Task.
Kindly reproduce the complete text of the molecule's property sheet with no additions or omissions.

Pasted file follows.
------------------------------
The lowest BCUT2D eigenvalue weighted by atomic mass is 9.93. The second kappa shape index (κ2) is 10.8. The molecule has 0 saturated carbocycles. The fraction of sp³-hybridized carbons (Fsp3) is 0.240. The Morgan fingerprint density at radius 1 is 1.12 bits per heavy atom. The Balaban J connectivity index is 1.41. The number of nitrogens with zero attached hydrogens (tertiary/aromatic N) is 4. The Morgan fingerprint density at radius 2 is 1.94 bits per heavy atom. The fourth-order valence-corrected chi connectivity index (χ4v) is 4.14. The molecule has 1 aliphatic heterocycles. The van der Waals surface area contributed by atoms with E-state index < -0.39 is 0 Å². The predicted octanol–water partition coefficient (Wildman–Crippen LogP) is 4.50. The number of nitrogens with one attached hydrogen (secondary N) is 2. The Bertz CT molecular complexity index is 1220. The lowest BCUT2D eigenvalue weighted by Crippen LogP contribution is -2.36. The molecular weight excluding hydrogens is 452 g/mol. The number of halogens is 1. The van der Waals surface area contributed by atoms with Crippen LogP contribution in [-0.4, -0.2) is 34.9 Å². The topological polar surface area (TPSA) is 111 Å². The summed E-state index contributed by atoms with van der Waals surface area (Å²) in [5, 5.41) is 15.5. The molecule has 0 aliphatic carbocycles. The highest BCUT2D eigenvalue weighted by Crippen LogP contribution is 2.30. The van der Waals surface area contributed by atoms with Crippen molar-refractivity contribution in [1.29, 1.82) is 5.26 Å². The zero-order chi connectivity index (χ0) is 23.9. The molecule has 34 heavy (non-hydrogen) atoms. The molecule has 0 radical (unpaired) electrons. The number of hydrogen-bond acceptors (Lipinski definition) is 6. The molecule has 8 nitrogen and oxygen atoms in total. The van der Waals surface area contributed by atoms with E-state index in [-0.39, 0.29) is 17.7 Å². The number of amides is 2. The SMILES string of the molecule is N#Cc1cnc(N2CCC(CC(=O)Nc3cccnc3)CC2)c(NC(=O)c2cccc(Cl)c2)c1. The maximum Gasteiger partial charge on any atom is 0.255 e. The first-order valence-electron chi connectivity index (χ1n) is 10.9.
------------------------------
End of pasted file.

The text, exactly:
The lowest BCUT2D eigenvalue weighted by atomic mass is 9.93. The second kappa shape index (κ2) is 10.8. The molecule has 0 saturated carbocycles. The fraction of sp³-hybridized carbons (Fsp3) is 0.240. The Morgan fingerprint density at radius 1 is 1.12 bits per heavy atom. The Balaban J connectivity index is 1.41. The number of nitrogens with zero attached hydrogens (tertiary/aromatic N) is 4. The Morgan fingerprint density at radius 2 is 1.94 bits per heavy atom. The fourth-order valence-corrected chi connectivity index (χ4v) is 4.14. The molecule has 1 aliphatic heterocycles. The van der Waals surface area contributed by atoms with E-state index < -0.39 is 0 Å². The predicted octanol–water partition coefficient (Wildman–Crippen LogP) is 4.50. The number of nitrogens with one attached hydrogen (secondary N) is 2. The Bertz CT molecular complexity index is 1220. The lowest BCUT2D eigenvalue weighted by Crippen LogP contribution is -2.36. The molecular weight excluding hydrogens is 452 g/mol. The number of halogens is 1. The van der Waals surface area contributed by atoms with Crippen LogP contribution in [-0.4, -0.2) is 34.9 Å². The topological polar surface area (TPSA) is 111 Å². The summed E-state index contributed by atoms with van der Waals surface area (Å²) in [5, 5.41) is 15.5. The molecule has 0 aliphatic carbocycles. The highest BCUT2D eigenvalue weighted by Crippen LogP contribution is 2.30. The van der Waals surface area contributed by atoms with Crippen molar-refractivity contribution in [1.29, 1.82) is 5.26 Å². The zero-order chi connectivity index (χ0) is 23.9. The molecule has 34 heavy (non-hydrogen) atoms. The molecule has 0 radical (unpaired) electrons. The number of hydrogen-bond acceptors (Lipinski definition) is 6. The molecule has 8 nitrogen and oxygen atoms in total. The van der Waals surface area contributed by atoms with E-state index in [-0.39, 0.29) is 17.7 Å². The number of amides is 2. The SMILES string of the molecule is N#Cc1cnc(N2CCC(CC(=O)Nc3cccnc3)CC2)c(NC(=O)c2cccc(Cl)c2)c1. The maximum Gasteiger partial charge on any atom is 0.255 e. The first-order valence-electron chi connectivity index (χ1n) is 10.9.